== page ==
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The application of microtextural and heavy mineral analysis to discriminate between storm and tsunami deposits

By
Pedro J. M. Costa
Pedro J. M. Costa
1
Instituto Dom Luiz and Departamento de Geologia, Faculdade de Ciências, Universidade de Lisboa, 1749-016 Lisboa, Portugal
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G. Gelfenbaum
G. Gelfenbaum
2
United States Geological Survey, Pacific Coastal and Marine Science Center, 400 Natural Bridges Drive, Santa Cruz, CA 95060, USA
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S. Dawson
S. Dawson
3
Department of Geography, University of Dundee, Tower Building, Nethergate, Dundee DD1 4HN, UK
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S. La Selle
S. La Selle
2
United States Geological Survey, Pacific Coastal and Marine Science Center, 400 Natural Bridges Drive, Santa Cruz, CA 95060, USA
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F. Milne
F. Milne
3
Department of Geography, University of Dundee, Tower Building, Nethergate, Dundee DD1 4HN, UK
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J. Cascalho
J. Cascalho
1
Instituto Dom Luiz and Departamento de Geologia, Faculdade de Ciências, Universidade de Lisboa, 1749-016 Lisboa, Portugal
4
Museu Nacional de História Natural e da Ciência (MUHNAC-UL), Rua da Escola Politécnica 56/58, 1250-102, Lisboa, Portugal
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C. Ponte Lira
C. Ponte Lira
1
Instituto Dom Luiz and Departamento de Geologia, Faculdade de Ciências, Universidade de Lisboa, 1749-016 Lisboa, Portugal
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C. Andrade
C. Andrade
1
Instituto Dom Luiz and Departamento de Geologia, Faculdade de Ciências, Universidade de Lisboa, 1749-016 Lisboa, Portugal
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M. C. Freitas
M. C. Freitas
1
Instituto Dom Luiz and Departamento de Geologia, Faculdade de Ciências, Universidade de Lisboa, 1749-016 Lisboa, Portugal
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B. Jaffe
B. Jaffe
2
United States Geological Survey, Pacific Coastal and Marine Science Center, 400 Natural Bridges Drive, Santa Cruz, CA 95060, USA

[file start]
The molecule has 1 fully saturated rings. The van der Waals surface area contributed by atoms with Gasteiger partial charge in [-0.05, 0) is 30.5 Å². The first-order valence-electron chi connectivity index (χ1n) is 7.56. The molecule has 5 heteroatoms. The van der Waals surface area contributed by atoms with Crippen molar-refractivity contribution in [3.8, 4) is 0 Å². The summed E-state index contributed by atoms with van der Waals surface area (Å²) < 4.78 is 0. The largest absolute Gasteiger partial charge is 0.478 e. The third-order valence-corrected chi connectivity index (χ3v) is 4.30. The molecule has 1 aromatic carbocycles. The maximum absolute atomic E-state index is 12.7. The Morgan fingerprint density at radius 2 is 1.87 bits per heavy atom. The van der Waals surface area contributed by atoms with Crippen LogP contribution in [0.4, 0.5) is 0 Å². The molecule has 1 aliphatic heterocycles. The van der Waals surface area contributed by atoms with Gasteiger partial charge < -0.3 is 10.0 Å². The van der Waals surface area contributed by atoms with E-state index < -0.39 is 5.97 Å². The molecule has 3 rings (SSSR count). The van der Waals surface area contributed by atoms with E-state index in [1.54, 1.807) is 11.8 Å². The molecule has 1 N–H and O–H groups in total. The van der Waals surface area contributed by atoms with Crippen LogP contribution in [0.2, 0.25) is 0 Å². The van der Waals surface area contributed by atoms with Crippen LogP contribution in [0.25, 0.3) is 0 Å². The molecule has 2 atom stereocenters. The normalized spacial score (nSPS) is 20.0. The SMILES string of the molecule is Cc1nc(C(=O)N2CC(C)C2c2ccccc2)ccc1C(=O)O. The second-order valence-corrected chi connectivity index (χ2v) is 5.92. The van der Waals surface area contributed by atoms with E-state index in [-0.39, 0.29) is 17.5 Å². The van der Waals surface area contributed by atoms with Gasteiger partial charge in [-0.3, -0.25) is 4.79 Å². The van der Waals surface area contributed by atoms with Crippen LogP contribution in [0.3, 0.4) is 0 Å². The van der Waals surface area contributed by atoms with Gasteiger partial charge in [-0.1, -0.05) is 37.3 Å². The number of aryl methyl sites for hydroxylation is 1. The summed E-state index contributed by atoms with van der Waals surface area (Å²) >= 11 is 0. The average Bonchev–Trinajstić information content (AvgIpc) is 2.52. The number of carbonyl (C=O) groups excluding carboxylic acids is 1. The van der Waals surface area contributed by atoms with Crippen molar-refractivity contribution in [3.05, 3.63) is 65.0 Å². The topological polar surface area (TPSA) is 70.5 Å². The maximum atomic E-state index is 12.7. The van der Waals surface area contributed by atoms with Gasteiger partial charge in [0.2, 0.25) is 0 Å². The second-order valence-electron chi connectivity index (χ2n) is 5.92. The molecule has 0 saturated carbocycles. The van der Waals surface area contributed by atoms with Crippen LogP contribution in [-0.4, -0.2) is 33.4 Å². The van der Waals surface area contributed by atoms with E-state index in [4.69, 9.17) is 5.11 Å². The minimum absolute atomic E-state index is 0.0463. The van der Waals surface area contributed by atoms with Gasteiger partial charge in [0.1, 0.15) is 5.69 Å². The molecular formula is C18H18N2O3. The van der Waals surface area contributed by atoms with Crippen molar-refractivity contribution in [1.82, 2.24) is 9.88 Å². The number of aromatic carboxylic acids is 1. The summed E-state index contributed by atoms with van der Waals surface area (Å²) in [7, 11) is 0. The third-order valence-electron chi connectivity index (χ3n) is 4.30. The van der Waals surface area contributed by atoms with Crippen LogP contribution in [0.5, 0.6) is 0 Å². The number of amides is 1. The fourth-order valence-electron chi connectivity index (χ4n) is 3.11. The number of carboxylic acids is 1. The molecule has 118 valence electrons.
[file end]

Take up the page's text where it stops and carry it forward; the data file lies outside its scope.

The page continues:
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Published:
January 01, 2018

Abstract

Recent work has applied microtextural and heavy mineral analyses to sandy storm and tsunami deposits from Portugal, Scotland, Indonesia and the USA. We looked at the interpretation of microtextural imagery (scanning electron microscopy) of quartz grains and heavy mineral compositions. We consider inundation events of different chronologies and sources (the AD 1755 Lisbon and 2004 Indian Ocean tsunamis, the Great Storm of 11 January 2005 in Scotland, and Hurricane Sandy in 2012) that affected contrasting coastal and hinterland settings with different regional oceanographic conditions. Storm and tsunami deposits were examined along with potential source sediments (alluvial, beach, dune and nearshore sediments) to determine provenance.

Results suggest that tsunami deposits typically exhibit a significant spatial variation in grain sizes, microtextures and heavy minerals. Storm deposits show less variability, especially in vertical profiles. Tsunami and storm quartz grains had more percussion marks and fresh surfaces compared to potential source material. Moreover, in the studied cases, tsunami samples had fewer fresh surfaces than storm deposits.

Heavy mineral assemblages are typically site-specific. The concentration of heavy minerals decreases upwards in tsunamigenic units, whereas storm sediments show cyclic concentrations of heavy minerals, reflected in the laminations observed macroscopically in the deposits.

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Contents

Geological Society, London, Special Publications

Tsunamis: Geology, Hazards and Risks

E. M. Scourse
E. M. Scourse
MCM Environmental Services Ltd, UK
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N. A. Chapman
N. A. Chapman
University of Sheffield, UK
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D. R. Tappin
D. R. Tappin
British Geological Survey, UK
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S. R. Wallis
S. R. Wallis
Nagoya University, Japan
University of Tokyo, Japan
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The Geological Society of London
Volume
456
ISBN electronic:
9781786203373
Publication date:
January 01, 2018

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